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A few new books

I’ve updated our books page a bit, adding the new books I know of at this point, adding links to authors sites and Google Books samples, etc. Please let me know what we’re missing.

A book I know nothing about, but from updating the books page I think I’ll get, is the OpenGL 4.0 Shading Language Cookbook. A reviewer on Gamasutra gives it strong praise, as do all the Amazon customer reviews.

One I’ve left off for now is Programming GPUs, which I expect is focused on computing with the GPU (no rendering), judging from the author’s background as a quant (his bio’s cute). I also left off a heckuva lot of books on using the Unity engine, to keep the list focused on direct programming vs. using higher-level SDKs.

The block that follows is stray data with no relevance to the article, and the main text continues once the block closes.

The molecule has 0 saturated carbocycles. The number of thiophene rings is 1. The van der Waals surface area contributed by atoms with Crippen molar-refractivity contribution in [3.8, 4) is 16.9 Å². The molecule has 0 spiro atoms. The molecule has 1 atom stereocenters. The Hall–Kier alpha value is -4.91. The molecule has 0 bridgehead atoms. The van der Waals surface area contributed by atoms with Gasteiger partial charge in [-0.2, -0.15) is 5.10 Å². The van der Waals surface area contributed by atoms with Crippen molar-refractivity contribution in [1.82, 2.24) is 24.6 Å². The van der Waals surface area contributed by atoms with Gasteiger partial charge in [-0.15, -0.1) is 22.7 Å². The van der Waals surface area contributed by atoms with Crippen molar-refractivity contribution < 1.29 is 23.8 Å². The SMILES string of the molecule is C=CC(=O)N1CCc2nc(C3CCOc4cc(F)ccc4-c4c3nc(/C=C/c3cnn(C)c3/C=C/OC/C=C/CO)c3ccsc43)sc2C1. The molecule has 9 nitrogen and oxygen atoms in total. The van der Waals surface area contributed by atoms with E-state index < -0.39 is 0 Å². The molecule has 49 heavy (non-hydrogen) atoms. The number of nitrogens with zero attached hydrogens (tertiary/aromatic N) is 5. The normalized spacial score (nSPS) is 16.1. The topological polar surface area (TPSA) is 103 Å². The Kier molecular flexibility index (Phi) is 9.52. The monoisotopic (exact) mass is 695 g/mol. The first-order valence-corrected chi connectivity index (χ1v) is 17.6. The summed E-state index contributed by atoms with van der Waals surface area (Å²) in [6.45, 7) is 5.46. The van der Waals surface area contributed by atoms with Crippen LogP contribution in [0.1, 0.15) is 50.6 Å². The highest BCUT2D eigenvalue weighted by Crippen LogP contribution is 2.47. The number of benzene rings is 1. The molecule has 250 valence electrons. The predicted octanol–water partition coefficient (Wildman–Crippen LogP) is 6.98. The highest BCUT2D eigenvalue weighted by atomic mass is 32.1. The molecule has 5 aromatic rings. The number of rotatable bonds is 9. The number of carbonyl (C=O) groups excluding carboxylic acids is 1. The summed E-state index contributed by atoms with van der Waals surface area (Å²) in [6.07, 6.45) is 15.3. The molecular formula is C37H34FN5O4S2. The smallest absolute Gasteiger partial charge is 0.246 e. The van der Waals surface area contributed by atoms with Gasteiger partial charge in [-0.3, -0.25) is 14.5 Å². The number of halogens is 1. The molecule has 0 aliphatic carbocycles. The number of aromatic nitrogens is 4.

Along the way I noticed a nice little blog called Video Game Math, by Fletcher Dunn and Ian Parberry, who recently released a second edition of their 3D Math Primer for Graphics and Game Development. Which is pretty good, by the way. My mini-review/endorsement: “With solid theory and references, along with practical advice borne from decades of experience, all presented in an informal and demystifying style, Dunn & Parberry provide an accessible and useful approach to the key mathematical operations needed in 3D computer graphics.” There’s an extensive Google Books sample of much of the first few chapters.

In the “old but awesome and free” category this time is Light And Color – A Golden Guide. Check it out before there’s some takedown notice sent out. Yes, it’s small, it’s colorful, and some bits are dated, but there are some pretty good analogies and explanations in there. No kidding. Lots more Golden Guides here (including, incredibly, this one).